Resealable packaging has become a reasonably common feature available to shoppers, especially among ready-to-eat meats. As with next-day delivery, we love the convenience. Use what you want, reseal the package and put it in the fridge. But, is that all? Is there more to resealability than cursory convenience?
It may be a buying cue for shoppers: “I think it is,” says a flexible-packaging academic and industry consultant. “Let’s say I buy thick-cut bacon not in a resealable package. After opening it, I have to put what I’ve not used into something so I use a zip-lock bag. Once I’ve used all of my bacon and go to my trash can I’m adding a second package to the waste stream, and it’s not a recyclable material.” Consumers in the 21st Century are more environmentally conscious than ever and subtleties like this are not lost on them. He reasons you may argue a sustainability advantage for resealable packaging from two perspectives — less packaging waste and less food waste at home due to longer shelf life.
The frozen market is also realizing benefits. “There is value in looking at resealable technology because it helps consumers justify making that larger purchase. If you’re a processor there’s value because you can offer a five-pound bag of meatballs instead of one pound or offer a sleeve of frozen hamburger patties. It’s so much more cost effective.” Whatever the application, at home you use what you need then reseal and put it away with little worry about freezer burn. Convenience is redefined.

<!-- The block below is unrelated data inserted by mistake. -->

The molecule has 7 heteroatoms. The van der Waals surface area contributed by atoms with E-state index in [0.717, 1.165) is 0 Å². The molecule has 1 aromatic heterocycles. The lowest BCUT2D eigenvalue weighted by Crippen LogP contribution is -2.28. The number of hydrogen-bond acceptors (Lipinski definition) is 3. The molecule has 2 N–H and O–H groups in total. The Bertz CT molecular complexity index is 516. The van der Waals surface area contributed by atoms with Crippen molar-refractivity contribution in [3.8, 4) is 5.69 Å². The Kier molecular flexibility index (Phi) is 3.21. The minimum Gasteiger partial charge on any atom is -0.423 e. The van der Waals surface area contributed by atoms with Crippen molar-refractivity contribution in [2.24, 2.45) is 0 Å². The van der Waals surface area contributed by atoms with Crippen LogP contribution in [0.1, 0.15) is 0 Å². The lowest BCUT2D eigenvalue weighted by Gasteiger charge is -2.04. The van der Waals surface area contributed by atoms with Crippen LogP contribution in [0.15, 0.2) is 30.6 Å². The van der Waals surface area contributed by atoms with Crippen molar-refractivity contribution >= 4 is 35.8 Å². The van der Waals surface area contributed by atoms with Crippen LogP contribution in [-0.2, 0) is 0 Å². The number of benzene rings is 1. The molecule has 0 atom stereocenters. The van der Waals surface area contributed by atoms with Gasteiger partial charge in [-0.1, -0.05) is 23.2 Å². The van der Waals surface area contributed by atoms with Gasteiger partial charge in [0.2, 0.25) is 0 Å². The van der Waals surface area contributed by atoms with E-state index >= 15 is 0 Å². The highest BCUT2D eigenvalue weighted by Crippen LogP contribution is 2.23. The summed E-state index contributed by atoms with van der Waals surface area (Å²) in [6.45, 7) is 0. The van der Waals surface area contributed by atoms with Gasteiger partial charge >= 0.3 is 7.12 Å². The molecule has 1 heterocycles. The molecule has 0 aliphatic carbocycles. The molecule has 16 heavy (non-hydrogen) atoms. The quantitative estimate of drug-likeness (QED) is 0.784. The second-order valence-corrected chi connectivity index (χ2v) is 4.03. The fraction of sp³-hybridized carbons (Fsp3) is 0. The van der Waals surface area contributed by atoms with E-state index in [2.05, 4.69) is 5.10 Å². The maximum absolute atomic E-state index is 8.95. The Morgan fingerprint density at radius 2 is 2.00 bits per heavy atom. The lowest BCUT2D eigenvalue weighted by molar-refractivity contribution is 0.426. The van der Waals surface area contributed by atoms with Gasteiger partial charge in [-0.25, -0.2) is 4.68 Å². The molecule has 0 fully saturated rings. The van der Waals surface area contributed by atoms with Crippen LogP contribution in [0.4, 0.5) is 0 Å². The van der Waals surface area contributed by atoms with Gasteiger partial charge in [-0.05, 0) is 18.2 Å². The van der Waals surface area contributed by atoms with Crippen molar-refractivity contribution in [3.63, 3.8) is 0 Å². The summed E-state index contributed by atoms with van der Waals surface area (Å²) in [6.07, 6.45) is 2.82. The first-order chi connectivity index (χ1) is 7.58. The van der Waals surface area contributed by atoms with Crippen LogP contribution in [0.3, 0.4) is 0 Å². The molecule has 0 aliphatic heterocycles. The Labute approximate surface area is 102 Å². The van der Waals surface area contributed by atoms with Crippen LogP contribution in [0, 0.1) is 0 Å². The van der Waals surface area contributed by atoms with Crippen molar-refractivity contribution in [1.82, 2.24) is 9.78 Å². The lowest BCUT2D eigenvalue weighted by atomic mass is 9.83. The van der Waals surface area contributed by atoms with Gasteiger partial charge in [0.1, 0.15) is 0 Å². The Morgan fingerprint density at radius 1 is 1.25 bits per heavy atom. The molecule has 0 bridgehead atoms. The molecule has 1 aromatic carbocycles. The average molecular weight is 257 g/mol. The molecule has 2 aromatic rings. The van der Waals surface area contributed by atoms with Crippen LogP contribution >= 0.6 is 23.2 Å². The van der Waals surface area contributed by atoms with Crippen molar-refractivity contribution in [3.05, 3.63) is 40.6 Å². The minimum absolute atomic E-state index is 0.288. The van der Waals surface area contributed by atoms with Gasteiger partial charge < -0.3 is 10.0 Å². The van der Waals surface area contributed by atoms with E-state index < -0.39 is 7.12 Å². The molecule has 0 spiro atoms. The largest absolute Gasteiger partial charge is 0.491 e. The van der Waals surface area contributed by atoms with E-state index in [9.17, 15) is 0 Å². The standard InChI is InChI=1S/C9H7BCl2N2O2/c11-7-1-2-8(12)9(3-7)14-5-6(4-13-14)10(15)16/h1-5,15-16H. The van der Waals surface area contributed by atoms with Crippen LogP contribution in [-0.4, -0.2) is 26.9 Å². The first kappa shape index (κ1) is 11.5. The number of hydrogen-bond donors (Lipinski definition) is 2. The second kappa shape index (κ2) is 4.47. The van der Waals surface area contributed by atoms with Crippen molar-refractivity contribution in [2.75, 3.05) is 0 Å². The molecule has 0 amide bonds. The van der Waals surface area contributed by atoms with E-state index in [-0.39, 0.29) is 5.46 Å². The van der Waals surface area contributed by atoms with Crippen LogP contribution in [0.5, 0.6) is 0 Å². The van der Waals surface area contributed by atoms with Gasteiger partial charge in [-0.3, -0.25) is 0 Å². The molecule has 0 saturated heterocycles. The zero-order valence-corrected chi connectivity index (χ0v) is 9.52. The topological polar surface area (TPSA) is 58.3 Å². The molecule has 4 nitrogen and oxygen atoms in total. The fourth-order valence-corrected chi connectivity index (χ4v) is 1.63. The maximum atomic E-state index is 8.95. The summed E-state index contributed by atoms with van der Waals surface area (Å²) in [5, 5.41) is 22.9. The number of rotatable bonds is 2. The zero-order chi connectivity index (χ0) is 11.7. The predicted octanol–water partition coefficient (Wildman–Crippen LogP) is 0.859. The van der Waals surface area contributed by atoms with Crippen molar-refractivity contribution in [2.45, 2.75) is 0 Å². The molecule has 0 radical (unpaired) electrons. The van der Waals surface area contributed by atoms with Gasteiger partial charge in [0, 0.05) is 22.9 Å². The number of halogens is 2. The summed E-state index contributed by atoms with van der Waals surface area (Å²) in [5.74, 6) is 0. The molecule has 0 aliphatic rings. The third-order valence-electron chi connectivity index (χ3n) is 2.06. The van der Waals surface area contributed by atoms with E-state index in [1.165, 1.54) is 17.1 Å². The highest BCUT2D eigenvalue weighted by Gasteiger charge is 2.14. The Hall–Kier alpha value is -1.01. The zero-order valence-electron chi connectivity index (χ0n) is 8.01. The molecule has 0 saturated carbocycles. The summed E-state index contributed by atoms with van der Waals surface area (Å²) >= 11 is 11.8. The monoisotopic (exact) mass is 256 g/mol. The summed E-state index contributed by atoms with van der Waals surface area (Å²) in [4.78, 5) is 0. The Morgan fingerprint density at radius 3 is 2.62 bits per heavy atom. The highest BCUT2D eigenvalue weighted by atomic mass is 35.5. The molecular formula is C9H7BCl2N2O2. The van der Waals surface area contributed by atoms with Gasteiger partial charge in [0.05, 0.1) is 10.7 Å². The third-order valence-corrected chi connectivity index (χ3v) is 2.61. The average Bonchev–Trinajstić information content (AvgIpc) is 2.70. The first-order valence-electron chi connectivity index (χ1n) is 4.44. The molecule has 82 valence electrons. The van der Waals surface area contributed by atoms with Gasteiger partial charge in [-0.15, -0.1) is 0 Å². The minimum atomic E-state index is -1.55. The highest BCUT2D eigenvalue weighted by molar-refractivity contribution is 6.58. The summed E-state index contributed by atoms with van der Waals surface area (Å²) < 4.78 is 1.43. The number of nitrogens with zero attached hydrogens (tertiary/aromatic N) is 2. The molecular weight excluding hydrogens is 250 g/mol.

All of this makes sense, so why aren’t resealable technologies more prevalent? From a consumer’s point of view, getting the zippers lined up so they seal as promised has demanded some … patience. Even then what appeared fully sealed sometimes turns out not to have been when it’s next used. But that’s changing, too.
“In last few years there’s been improvement in the zipper and slider technologies. For example, the zipper with thick-cut bacon in a thermoform package now reseals really well where before you had to work hard to even get started.”
For all of their attributes, resealable technologies face some fundamental obstacles that are basically insurmountable and some that are left to processors’ discretion. “You want resealability for shelf life, but the product dictates that,” says our source. “You don’t want resealability for fresh red meat because as soon as you open the package you’re going to use it.” But, even with compatible applications, before committing to resealable packaging, processors must come to grips with something. “If you’re looking at vertical form-fill-seal or horizontal form-fill-seal technology, as a food manufacturer you also become a packaging manufacturer. You’re not just putting product in a pouch; you’re making the pouch. When you add a zipper or slider, you need another level of internal expertise if you’re going to make a pouch that works all of the time.” Some packaging manufacturers accept this and offer their expertise as an added service to processor customers, which enables both parties to do what they do best.
Resealable packaging brings more to the supply chain and to consumers than just convenient reclosing. It establishes opportunities for greater product variety and added environmental responsibility. A couple of decades ago, who would have guessed the pesky zipper would come this far? NP